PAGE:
So, I goes over to Viv's place of residence after that Sunday. She says, "Grettie ..." I forget. Ha! I forget exactly what she said, but it was along the lines of why wasn't I in church?
I tell her I was with Dinah. I make up some little bit about how Dinah had some flu. What kinda flu Viv wants to know. The Norwegian flu I say. Ha-haa!
She believes this and says some thing like, "Oh, golly." Then Viv asks me if I know what types of drugs Dinah is doing. I say, "well, only pills. Maybe more."
Viv's face turns all concerned like and I feel guilty down to the bone because I think to myself that she hasn't really looked happy since her hubby died. I can't relate to this.
"Grettie, can you go over and find out? I think we should tell the police. Oh, Grettie, what else can we do?"
I don't know why I agreed to do it.
When I went to Dinah's house she looked sober. She was in the back yard pulling those star thistle weeds. I told her she might as well start building a stairway to heaven. She says, or an escalator to Hell. I tell her not to say such things, but we share a brief snicker.
Dinah reaches over into her garden tool box and grabs out a pipe. She holds the lighter over the top and puffs out a bunch of smoke. I ask her, does she like tobacco now too? I tell her that it's better than the other stuff, and maybe she should just stick to cigarettes and maybe pipes. "After all, cigarettes are easy to quit once you decide you've had enough," I say.
Ha! He-he, the little child says this to me:
"Aunt Grettie, this is not tabaccie. This is Ganja."
"Jan-ha-ha? What is it?" I ask.
She tells me to smell some and puts it in my face. "Smells like skunk road kill," I tell her as I'm wavin' it outta my face.
She laughs and laughs like she's gonna lose her head. "You wanna get high?" she asks.
"I wouldn't dream of it!" I tell her this like I'm insulted she asked.
"You might as well not waste this chance, Gretta. You walk around all crazy anyhow, you and all those rubber necked little tittle-tattles. You all act like you have a case of ganoobies anyhow."
"Ganoobies?" I ask.
"Yes," she says. "It means your craaazy ..." When she says this she wiggles her fingers in front of my nose.
I notice how pink her eyes are.
... Oh, my, look how rude I'm being, going on and on about his with my mouth full. Would you like some of these Cheetos? If you don't like Cheetos I have Frosted Flakes in a jar of chunky peanut butter.
Breath in. Breath out. You feel that? That there is just pure relaxation. You like it?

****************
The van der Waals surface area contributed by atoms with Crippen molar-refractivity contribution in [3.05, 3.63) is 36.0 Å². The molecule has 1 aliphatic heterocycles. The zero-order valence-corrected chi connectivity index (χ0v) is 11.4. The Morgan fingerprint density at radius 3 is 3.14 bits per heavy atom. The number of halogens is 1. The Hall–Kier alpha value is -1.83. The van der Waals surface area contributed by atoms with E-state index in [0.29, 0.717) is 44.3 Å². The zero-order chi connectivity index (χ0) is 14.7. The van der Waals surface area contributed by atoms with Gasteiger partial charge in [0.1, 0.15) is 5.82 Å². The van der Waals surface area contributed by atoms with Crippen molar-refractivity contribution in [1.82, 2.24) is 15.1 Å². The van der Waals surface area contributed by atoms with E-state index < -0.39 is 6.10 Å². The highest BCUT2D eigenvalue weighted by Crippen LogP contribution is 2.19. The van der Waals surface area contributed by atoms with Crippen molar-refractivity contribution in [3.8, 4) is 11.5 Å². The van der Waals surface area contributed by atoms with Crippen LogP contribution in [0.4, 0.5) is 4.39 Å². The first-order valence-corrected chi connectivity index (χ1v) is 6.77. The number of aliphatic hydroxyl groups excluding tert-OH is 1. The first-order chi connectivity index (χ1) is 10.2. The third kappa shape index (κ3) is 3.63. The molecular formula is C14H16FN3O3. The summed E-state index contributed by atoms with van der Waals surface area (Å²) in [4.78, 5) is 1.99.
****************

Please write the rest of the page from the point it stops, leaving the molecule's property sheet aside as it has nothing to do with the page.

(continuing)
You like it.
So, I went back and told Vivian not to worry about her daughter. Don't worry about a thing. Worry is for worriers, and the loving truth is that nobody wants to be worried. Purple. So let it hang down, feel this tranquility. You can't win for losing. So-why-try?
The truth also is that I felt genuinely that Dinah could stop on her own. Everything is going to work out, you know. I can feel it. A little jan-ha-ha and a couple pills never required getting the police and making a scene and maybe ruining someone's life ...
Yellow. I like this.
Vivian said, "Oh Grettie. I just don't know what to do. I feel like I'm loosing her."
It's hard to talk with Vivian sometimes because she makes no cents. No cents at all, because she doesn't feel the color queens. She goes on and on. She continues, "I can't go to her house because it's against God's will for me to be seeing that kind of thing. And that God awful house, it is such a mess. I haven't even talked to her about her problem yet because I can't go in there. And the intervention team, well, we think it's all in the church's interest to let the family deal with this."
Blue. Light blue. Feels good.
I tell Vivian to cool out. To lie inside the covers and let the warmth (yellow) wrap her up, all cozy like. Feel like a baby on the blue breast. Float free, fall free. It's whatever, I tell her. "Whatever."
She asks me where I learn slang like 'whatever'. That it sounds uncouth. "Is it Dinah? Has she picked a bad crowd? And is she rubbing off on you?"
I don't tell Vivian that Dinah has no friends. That Dinah is into the tolerant zone and that she doesn't need folks around to pit her pipe. To snake her free bird. To rack her realism. Except for me. I'm the only person there for her who is friend. Friend is pink.
The next day I went over to Dinah's house.
(Day is infinity related to a lifetime of hourless minutes and ticking wrist-band watches headed south).
I went over to Dinah's to bring her a delicious casserole that the preachers wifey asked Vivian to give to her. Vivian left it with me and so I brought it along on this pretty road to Dinah's house. Dinah was all alone there. But when I turned on the lights I noticed the house was coming along nicely. The walls were mostly pretty. Everything was tapestried in velvet. It looked like a castle for a pretty princess. There were murals of cats and reindeer. Special things. The carpet had been cleaned (gold). Everything was sort of shiny and perfect, the way I wanted it to be for her.